Gen X and Gen Y, this is your "lights, camera, action!" call, if not for political power, then for a cultural revolution. I for one am ready for a Fifth Awakening, a Cultural Revolution, and a restoration of self-rule and the real, non-financialized economy.

Tuesday, July 12, 2011


How about you?

College educators got 55%, the general population, 49%.

Via Vox Day.

We Are Not Worthy Of Him

Peter Wehner:
At one point I thought it could be attributed to an unusual degree of cynicism, but now I wonder if it goes deeper than that. What I have in mind is President Obama’s obsession with portraying himself as our moral superior. Virtually every time he speaks these days, we are treated to another journey through what William Makepeace Thackeray aptly dubbed Vanity Fair.

For example, if you listened to the president’s news conference today, a theme we are by now wearily familiar with was repeated with numbing repetition: Obama, according to Obama, is quite simply better, much better, than those around him. He is a man of pure motives and unparalleled reasonableness, extraordinary intellectual depth, and unsurpassed seriousness. Others are driven by narrow self-interest, by the political calendar, by outside pressures. They are too ignorant or too weak to do the right thing, the good thing, the hard thing.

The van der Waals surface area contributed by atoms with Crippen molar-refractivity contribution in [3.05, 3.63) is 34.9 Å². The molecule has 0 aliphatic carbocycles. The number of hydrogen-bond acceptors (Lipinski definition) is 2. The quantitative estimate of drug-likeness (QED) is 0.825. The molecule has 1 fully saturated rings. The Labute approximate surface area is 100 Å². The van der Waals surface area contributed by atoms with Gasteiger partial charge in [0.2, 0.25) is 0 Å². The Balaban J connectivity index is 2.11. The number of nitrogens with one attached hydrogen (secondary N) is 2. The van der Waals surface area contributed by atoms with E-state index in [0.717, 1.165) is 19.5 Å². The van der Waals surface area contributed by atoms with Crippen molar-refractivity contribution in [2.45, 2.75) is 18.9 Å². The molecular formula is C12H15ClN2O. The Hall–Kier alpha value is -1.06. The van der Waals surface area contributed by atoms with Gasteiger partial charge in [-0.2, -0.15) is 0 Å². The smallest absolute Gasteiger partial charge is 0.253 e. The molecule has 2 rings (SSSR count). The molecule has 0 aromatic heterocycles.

Not Obama.

Members of Congress, from both parties, are trapped by their own ideological predispositions. Obama, according to Obama, is not. He is free from bias, able to see reality whereas others merely see shadows. It is not easy to be Obama in a fallen world.